5. Once the two weeks is up, strain the oil from the leaves and place into a sanitized jar. Store the oil in a dark, cool place.

To preserve the oil, add a few more drops of grapefruit  seed oil.

How Does Oregano Oil Work?

The compounds in oregano oil work together to provide the antimicrobial  effects this oil is so well-known for. Carvacrol is its most important  component, and is responsible for many of its health benefits. Carvacrol has powerful antimicrobial  properties, and has been shown to help break through the outer cell  membranes that help protect bacteria from your immune system.22

Oregano oil can either be applied topically or ingested,  depending on the condition you’re using it for. However, I advise against using  the oil full-strength, as it can irritate your skin. Do not apply it to broken  skin and open wounds as well.

Oregano oil is meant for short-term use only, and, if using  orally, should be taken in small doses of four to six drops for only seven to  10 days.23

Is Oregano Oil Safe?

Yes it is, as long as it’s diluted in water or with a  carrier oil (some of my top choices are jojoba, olive, and coconut oils).  Clinical herbalist Michelle Lynde says the ideal ratio when diluting this herbal  oil is one part oregano oil to three parts carrier oil.24

I recommend doing a spot test as well to check if you have  any allergic reactions to oregano oil. Simply apply a diluted drop on your arm  and see if any irritation occurs.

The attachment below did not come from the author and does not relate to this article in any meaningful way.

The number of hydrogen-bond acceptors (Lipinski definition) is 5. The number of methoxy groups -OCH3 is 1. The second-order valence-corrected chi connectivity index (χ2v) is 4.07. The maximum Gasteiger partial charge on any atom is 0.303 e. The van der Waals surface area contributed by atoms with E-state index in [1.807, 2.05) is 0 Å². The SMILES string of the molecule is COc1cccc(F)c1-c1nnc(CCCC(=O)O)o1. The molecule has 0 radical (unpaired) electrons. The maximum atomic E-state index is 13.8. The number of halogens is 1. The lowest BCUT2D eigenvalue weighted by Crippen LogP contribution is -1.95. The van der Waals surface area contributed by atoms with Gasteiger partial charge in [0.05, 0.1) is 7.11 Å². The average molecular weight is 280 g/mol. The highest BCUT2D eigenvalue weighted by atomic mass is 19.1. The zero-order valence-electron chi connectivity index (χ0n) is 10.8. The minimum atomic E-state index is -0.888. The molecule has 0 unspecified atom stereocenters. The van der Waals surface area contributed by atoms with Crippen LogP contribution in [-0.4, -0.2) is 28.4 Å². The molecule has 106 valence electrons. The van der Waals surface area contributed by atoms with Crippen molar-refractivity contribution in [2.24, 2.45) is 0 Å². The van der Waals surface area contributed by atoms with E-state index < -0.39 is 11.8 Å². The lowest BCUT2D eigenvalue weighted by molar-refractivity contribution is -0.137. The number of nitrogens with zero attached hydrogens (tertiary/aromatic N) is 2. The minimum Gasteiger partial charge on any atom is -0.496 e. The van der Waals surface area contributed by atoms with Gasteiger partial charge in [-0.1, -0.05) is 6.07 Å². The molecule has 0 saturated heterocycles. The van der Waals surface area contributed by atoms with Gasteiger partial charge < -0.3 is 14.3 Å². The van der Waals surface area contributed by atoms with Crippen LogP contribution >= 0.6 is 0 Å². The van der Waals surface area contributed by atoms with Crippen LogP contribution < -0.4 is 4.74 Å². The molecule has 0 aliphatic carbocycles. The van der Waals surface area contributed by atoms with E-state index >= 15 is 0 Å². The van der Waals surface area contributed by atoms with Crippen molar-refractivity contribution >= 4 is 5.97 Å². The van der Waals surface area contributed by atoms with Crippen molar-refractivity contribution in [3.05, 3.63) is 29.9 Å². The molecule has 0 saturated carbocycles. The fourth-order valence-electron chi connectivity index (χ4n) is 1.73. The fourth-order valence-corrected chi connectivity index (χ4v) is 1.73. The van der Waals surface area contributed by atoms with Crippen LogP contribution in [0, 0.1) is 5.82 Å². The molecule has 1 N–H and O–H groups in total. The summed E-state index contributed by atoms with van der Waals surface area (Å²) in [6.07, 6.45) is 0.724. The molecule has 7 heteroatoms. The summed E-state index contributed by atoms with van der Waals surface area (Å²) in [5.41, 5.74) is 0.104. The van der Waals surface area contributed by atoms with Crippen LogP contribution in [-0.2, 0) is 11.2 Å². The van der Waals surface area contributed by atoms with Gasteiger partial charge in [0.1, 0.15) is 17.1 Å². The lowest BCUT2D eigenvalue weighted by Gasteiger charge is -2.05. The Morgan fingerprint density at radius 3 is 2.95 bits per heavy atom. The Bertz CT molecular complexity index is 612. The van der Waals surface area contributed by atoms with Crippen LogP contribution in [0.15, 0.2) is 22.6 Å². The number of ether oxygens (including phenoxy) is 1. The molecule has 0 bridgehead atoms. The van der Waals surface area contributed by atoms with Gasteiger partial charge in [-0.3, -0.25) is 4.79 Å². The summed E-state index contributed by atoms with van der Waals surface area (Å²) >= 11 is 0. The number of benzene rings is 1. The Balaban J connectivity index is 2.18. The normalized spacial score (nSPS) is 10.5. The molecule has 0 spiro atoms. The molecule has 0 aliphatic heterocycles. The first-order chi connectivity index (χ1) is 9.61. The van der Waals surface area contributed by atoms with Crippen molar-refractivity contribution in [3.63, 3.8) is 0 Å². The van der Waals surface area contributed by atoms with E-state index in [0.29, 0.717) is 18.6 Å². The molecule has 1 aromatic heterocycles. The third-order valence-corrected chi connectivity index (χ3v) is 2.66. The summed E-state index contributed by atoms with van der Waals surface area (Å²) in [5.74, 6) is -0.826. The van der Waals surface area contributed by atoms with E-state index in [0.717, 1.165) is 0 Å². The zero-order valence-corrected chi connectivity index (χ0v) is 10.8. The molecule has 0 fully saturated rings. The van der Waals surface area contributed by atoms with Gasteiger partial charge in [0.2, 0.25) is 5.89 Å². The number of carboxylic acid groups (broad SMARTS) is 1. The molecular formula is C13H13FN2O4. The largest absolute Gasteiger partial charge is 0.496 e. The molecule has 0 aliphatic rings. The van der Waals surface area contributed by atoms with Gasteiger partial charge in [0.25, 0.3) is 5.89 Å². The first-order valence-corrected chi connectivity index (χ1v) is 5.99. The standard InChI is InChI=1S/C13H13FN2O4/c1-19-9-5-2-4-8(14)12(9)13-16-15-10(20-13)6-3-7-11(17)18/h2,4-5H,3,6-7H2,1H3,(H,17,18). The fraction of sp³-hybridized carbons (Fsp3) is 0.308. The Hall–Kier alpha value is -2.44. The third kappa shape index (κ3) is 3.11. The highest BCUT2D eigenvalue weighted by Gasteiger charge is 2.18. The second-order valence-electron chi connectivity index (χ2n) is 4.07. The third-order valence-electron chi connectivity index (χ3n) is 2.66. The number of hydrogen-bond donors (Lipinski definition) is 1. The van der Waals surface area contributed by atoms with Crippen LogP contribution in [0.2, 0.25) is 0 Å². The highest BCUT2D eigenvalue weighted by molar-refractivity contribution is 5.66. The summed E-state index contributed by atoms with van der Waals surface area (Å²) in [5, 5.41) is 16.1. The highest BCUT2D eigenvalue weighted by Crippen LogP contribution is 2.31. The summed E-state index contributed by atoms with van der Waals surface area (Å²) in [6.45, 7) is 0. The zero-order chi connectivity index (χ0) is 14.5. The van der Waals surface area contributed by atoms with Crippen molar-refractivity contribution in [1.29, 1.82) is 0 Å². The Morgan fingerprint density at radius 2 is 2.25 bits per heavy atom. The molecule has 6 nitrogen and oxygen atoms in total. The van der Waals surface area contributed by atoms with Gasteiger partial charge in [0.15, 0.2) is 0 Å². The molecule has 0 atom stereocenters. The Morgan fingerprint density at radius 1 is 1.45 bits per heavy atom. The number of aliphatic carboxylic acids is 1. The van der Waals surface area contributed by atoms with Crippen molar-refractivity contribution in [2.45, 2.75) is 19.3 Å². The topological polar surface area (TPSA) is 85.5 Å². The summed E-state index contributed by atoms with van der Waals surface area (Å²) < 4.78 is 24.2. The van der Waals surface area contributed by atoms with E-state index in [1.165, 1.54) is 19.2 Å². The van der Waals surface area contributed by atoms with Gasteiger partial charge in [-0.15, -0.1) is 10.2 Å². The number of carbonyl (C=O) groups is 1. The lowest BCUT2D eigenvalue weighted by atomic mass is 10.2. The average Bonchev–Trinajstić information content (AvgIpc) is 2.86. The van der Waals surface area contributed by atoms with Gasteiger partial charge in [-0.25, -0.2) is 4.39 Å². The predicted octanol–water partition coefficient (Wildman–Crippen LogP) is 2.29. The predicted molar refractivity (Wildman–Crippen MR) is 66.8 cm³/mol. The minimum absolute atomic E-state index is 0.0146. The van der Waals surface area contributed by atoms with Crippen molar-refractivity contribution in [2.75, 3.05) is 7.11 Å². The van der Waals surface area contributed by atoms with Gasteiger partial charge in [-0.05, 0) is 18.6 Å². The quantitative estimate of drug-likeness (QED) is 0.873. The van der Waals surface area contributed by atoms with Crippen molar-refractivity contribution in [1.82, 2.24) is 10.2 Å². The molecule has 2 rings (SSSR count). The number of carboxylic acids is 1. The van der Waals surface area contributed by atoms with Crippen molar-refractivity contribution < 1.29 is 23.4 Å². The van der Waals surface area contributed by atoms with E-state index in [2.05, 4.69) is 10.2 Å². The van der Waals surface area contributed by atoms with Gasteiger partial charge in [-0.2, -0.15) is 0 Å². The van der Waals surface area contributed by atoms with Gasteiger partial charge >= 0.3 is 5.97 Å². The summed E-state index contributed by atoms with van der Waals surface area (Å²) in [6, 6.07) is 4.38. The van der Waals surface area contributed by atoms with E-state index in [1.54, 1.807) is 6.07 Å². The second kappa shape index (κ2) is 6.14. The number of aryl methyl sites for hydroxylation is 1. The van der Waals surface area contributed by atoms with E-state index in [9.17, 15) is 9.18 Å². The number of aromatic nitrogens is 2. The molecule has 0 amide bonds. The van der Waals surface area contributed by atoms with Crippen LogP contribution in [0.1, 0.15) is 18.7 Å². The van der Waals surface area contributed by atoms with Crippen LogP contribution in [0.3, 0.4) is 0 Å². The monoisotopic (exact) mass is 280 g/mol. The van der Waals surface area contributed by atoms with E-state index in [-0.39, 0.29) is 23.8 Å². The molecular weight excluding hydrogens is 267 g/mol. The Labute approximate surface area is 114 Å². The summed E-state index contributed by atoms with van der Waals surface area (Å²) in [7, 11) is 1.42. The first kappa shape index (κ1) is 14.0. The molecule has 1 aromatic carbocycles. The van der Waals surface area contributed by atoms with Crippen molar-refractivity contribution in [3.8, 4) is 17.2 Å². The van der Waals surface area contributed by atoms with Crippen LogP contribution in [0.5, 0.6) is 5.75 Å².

Be careful when buying oregano oil because some  manufacturers sell adulterated oils and oils made from thyme, Spanish oregano,  or cultivated oregano, which DO NOT provide any health benefits.

Side Effects of  Oregano Oil

Some people may experience stomach upset when ingesting  oregano oil (or even the herb itself). Those who are allergic to plants from  the Lamiaceae family (mint, lavender, sage, and basil) should also avoid this  oil, as they may also develop an allergic reaction.

Oregano  oil is also NOT advisable for infants and children. Pregnant or nursing women  are also discouraged from using oregano oil both topically and orally, as it  can encourage blood circulation within the uterus, which deteriorates the  lining that encompasses the fetus within the womb. Oregano oil also has a  potential to induce menstruation, and may be dangerous to your unborn child.25

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  • Original article and credits by Dr Mercola, mercola.com